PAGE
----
Friday, October 24, 2008


Abbey in the Oakwood 1808-10
Caspar David Friedrich oil on canvas
Berlin, Nationalgalerie, Staaliche Museen zu Berlin.

This late post is not late due to my own laziness! My internet is being horribly weird. Sat down to find me a great Friedrich painting and the wireless did not want to assist in that endeavor.

Anyway, here I am and here is a gorgeous painting by Caspar David Freidrich. I went from a love of shoes in art to my love of trees. Most specifically I am fascinated by bare, leafless trees, branches imbued with a stark and rich life all their own. While I am still struggling with my own artwork, one of the things that always places me into a creative state is looking at trees and branches (in life and in art). Even in the bright blue sky of day, seeing strips of branch across the sky holds for me an underlying edge that I am having trouble giving a word (it's not so far as being sinister, but it surely isn't sweet). Associated with romanticism, Friedrich's landscapes are pretty but delve much deeper than that. Many of them are also executed so beautifully that one might mistake it for a photograph (as I recall a slide of the Sea of Ice doing so in my 19th c. crit class)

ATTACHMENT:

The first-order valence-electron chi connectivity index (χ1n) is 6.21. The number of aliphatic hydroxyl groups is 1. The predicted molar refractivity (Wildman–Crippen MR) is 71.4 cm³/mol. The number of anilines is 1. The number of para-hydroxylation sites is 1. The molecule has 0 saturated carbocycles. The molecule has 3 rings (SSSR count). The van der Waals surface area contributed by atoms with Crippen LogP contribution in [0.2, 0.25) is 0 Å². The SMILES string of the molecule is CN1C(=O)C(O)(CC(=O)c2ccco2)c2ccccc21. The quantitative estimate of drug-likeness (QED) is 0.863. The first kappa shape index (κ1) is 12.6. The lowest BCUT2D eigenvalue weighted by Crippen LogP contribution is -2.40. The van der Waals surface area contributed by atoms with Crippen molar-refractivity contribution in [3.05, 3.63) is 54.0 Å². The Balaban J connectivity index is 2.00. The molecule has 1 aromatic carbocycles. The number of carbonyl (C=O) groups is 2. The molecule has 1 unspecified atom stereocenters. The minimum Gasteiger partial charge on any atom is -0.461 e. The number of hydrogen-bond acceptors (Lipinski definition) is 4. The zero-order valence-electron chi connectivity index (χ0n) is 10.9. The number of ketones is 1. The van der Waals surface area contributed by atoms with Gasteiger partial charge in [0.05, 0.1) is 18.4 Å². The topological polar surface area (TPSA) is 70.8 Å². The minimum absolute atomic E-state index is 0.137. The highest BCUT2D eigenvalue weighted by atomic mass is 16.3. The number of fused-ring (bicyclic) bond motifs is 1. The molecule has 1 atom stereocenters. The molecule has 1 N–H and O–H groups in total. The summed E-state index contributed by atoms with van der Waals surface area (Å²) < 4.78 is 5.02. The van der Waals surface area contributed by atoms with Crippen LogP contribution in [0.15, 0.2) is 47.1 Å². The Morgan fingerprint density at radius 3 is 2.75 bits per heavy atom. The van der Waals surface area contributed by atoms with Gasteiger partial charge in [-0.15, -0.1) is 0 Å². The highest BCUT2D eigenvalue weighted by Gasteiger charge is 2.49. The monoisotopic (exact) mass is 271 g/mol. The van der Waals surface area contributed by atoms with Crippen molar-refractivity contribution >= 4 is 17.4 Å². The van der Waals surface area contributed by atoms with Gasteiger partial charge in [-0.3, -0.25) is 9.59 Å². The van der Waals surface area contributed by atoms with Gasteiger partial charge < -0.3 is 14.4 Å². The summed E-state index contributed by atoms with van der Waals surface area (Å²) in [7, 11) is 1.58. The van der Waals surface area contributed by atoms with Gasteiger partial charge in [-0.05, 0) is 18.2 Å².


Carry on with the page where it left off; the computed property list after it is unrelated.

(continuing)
"One of the few landscape painters to see both forest and tree, Friedrich found no conflict between the separate splendors of the individual and the collective. That rare pictorial capacity makes his Nature so persuasive and original. " (

As usual, I would like to share more, but an appointment is to pull me away. Enjoy the painting for what it is (or not, it's your aesthetic choice) and I hope to have some concerted efforts for you next week!


johnh said...

I think this painting goes hand in hand with certain literary conventions which were started by Thomas Gray over a quarter of a century before. (Elegy in a Country Church Yard). The influence continued to be felt up through the times of Poe and Lincoln.

Lucy said...

Love this one. Do you have any idea whether and where I could get a print?